Start making things, don't get too caught up in the fine hand tools and such, just get some basics and get it done. I will tell you that I have made solid walnut church pulpits with pinned mortise and tenon joints one week and p-lam bank cabinets the next. Then I jumped to kitchen cabinets on the next project. I started small in my basement part time and dug through the trash to make a router table and bench. I still have those today.

The best advice I can give you is this - nothing will get you further than to learn one technique, refine it and then learn another. I have had many, many conversations with people that tell me they love woodworking, want to make things and yet they won't or don't because they get too caught up in the minutia of joinery and that crap, and they have Lie-Neilsen planes and such that just sit. I commend Norm Abrahams because of his tenacity to tackle projects and think like a trim carpenter and just get it done.

I am a cabinetmaker through and through. I have no patience for junk, bad work or people that take advantage of others. I can appreciate fine museum pieces and at the same time find great pleasure seeing a commercial jobs superintendent's microwave/refrigerator/fax machine cabinet made from concrete form plywood scraps, because it is functional and does its job.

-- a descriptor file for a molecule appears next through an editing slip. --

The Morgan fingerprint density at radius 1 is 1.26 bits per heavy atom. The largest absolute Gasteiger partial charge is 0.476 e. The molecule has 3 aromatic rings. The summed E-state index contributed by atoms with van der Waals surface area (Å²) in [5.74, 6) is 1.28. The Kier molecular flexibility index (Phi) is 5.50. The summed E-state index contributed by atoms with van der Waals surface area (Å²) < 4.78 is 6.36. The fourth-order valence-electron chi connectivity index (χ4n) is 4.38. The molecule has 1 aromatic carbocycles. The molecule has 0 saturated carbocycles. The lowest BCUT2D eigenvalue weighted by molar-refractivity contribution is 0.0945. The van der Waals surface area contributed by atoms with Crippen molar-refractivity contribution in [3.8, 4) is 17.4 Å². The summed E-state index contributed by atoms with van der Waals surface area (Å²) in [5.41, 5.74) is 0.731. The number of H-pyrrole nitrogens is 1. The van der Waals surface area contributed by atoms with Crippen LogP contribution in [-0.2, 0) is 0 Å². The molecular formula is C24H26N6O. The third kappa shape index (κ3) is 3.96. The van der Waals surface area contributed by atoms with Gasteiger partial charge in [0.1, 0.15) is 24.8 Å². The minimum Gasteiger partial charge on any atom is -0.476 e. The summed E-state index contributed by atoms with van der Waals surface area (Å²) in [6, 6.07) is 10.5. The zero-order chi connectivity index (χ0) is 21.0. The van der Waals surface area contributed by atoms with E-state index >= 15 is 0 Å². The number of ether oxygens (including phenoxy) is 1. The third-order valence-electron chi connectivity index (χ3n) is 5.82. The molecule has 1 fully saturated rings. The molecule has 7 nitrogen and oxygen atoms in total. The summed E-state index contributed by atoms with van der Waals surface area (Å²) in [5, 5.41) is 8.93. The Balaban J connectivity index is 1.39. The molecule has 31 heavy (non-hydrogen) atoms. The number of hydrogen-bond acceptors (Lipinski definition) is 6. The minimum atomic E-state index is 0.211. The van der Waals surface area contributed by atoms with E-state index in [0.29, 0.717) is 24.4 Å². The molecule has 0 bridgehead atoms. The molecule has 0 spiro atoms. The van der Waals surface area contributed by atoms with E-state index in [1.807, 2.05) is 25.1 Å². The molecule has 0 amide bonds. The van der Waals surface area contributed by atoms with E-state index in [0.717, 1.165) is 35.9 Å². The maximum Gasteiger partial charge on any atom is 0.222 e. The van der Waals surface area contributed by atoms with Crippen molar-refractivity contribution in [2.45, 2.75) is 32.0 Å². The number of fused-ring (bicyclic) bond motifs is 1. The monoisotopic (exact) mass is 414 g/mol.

My entire house is full of furniture, handrail, cabinets, and things I have made. I visit houses I worked in ten years ago and see a kitchen I built and it still looks good because I used quality materials, good precat lacquers and followed basic design technique.

Please take opportunity at hand to pick our brains on technique, and explore your options, but, whatever you do, build. Patience is the key to quality. Your speed and understanding of the tasks at hand will pick up with repetition.

I would venture to say if you are looking for a career in this, when you get a job in a shop don't ask too many questions. Good shops will place you on an easy task and allow you to build on it. Our top guy at the shop once told me when he started, that he wished I would let him do more solid surface- he does at least a kitchen a week, along with p-lam, melamine cases and many other products. I did not let him do anything for a couple of weeks but sand and assemble. Now he fabricates entire jobs from drawings, and even goes out to the field and checks for variables. He's been with us two years. When I taught him to spray lacquer, I repeatedly told him, this way only. The shop foreman always contradicted me, and the quality thing hit me in the face in the form of thirty bookcases that all needed a fourth coat. He is now the foreman. He's only done this for two years, and he makes excellent money.

Your options are wide open and if you truly enjoy woodworking you will not regret a change- I left the film and television industry twenty years ago to be home every night and be a part of my childrens' lives. They snack and do their homework on the island I built, place their clothes in the dressers I made, and are getting ready to eat at the new dining room set I am making.